When oversubscription to schools happens, there will be certain criteria outlined by the admissions office which will be taken into account. It's worth finding out about this criteria, which will likely include distance between your house and school, academic record, and welfare of the child.

Securing a place will also depend on the time of year you are moving. Some councils, such as Buckinghamshire County Council, will have a guide written up for people moving house midway through the school year.

Councils will usually have different contact details if your child has special educational needs. This will take into account your situation and will be able to give you information suited to you and your child.

What if My Application is Denied?

Your application will most likely be denied if the school is oversubscribed, or you are outside the catchment area.

If this is the case, you have every right to appeal the admission office’s verdict. Your appeal will most likely go to a different board of people (depending on the council) who will look at applications on a case by case basis.

Every school has a statutory obligation to not exceed 30 children per classroom with one teacher. However, this can be stretched in certain circumstances during the appeal process which will look at your child’s welfare.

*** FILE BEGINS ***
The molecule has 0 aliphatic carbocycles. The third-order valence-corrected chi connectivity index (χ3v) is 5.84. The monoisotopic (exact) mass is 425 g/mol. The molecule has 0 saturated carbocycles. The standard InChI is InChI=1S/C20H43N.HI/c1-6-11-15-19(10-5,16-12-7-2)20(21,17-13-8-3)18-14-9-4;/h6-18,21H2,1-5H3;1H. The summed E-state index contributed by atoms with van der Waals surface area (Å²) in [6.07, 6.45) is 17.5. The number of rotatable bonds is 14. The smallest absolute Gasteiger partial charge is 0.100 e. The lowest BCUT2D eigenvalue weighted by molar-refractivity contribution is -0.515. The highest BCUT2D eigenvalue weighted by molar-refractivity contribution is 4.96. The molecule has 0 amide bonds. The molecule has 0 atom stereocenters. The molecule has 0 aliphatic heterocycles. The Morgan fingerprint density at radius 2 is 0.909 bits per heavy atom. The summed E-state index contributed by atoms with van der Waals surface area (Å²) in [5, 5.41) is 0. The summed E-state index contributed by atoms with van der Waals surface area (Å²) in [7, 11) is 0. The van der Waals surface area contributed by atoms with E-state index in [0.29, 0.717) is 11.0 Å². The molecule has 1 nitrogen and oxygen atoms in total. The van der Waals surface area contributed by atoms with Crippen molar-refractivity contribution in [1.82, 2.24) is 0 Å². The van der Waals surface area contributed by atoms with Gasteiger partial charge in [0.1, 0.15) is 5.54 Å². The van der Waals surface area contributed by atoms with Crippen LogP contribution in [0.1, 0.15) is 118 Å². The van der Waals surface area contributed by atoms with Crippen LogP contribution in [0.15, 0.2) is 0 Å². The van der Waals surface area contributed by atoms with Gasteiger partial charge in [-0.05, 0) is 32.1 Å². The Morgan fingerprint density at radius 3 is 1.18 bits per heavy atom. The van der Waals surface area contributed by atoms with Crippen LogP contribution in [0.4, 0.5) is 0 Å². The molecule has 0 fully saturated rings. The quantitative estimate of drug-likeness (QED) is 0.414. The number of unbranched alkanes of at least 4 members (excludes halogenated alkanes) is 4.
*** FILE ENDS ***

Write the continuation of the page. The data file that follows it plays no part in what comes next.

You will likely need to prove that your child will be better off at the school you are appealing for, with evidence pointing towards travel times to other schools, and how your child may adapt to this school over others.

As mentioned, 8 out of 10 schools are rated as good or above by Ofsted, meaning your child should be in safe hands whatever the outcome.

In the scenario that your application and appeal is denied, you can then ask to be placed on the school’s continuing interest list. This list is a first come first serve list of interested parties who will be accepted into the school once a vacancy becomes available.

This list only lasts one academic year, so you will need to reapply come September if you are sure you would like your child to go to a certain school.

Finding a school that matches your child’s needs is an extremely important part of moving your family. A lot of focus should be put into making your home a great place to learn as well.

While there is a lot of red tape to get through when it comes to getting a school placement for your child, good planning and research will help make things less stressful.

Open a dialogue with your child to find out what he or she would want. Take them with you to have a look at some schools and see where they would feel happy. You may find a school that wasn’t on the top of your own list, but where they feel they will fit in with a lot more ease.

In the scenario that your application and appeal are denied, keep calm and set out a plan of action for the foreseeable future. You will be guaranteed a school place by your council, and so it is worth taking into account whether your child is better off settled in a school which wasn’t shortlisted, or moving your child to your desired school once a vacancy opens.